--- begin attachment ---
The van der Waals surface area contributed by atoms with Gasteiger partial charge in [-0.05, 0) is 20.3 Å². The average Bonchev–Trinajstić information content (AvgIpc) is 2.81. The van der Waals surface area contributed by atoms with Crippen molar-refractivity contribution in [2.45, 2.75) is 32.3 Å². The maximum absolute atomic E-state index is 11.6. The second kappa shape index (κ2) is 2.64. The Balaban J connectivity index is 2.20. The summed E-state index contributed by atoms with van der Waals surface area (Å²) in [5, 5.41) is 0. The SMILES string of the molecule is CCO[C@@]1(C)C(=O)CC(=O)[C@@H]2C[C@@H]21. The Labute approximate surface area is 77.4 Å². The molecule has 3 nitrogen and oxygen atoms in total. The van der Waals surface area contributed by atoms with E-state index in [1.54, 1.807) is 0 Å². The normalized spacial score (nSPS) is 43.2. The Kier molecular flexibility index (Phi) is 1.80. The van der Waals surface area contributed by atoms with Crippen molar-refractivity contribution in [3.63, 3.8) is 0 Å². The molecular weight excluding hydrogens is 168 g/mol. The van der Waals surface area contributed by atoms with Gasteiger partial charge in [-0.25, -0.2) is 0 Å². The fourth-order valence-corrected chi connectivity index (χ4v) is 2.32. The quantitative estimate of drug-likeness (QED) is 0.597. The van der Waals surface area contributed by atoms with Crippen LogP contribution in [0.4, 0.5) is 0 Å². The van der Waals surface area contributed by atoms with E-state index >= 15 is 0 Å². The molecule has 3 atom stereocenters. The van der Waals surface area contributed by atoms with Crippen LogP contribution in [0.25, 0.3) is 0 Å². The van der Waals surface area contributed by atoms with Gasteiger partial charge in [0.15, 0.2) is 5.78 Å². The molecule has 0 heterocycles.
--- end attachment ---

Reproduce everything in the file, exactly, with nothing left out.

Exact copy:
The van der Waals surface area contributed by atoms with Gasteiger partial charge in [-0.05, 0) is 20.3 Å². The average Bonchev–Trinajstić information content (AvgIpc) is 2.81. The van der Waals surface area contributed by atoms with Crippen molar-refractivity contribution in [2.45, 2.75) is 32.3 Å². The maximum absolute atomic E-state index is 11.6. The second kappa shape index (κ2) is 2.64. The Balaban J connectivity index is 2.20. The summed E-state index contributed by atoms with van der Waals surface area (Å²) in [5, 5.41) is 0. The SMILES string of the molecule is CCO[C@@]1(C)C(=O)CC(=O)[C@@H]2C[C@@H]21. The Labute approximate surface area is 77.4 Å². The molecule has 3 nitrogen and oxygen atoms in total. The van der Waals surface area contributed by atoms with E-state index in [1.54, 1.807) is 0 Å². The normalized spacial score (nSPS) is 43.2. The Kier molecular flexibility index (Phi) is 1.80. The van der Waals surface area contributed by atoms with Crippen molar-refractivity contribution in [3.63, 3.8) is 0 Å². The molecular weight excluding hydrogens is 168 g/mol. The van der Waals surface area contributed by atoms with Gasteiger partial charge in [-0.25, -0.2) is 0 Å². The fourth-order valence-corrected chi connectivity index (χ4v) is 2.32. The quantitative estimate of drug-likeness (QED) is 0.597. The van der Waals surface area contributed by atoms with Crippen LogP contribution in [0.4, 0.5) is 0 Å². The van der Waals surface area contributed by atoms with E-state index >= 15 is 0 Å². The molecule has 3 atom stereocenters. The van der Waals surface area contributed by atoms with Crippen LogP contribution in [0.25, 0.3) is 0 Å². The van der Waals surface area contributed by atoms with Gasteiger partial charge in [0.15, 0.2) is 5.78 Å². The molecule has 0 heterocycles.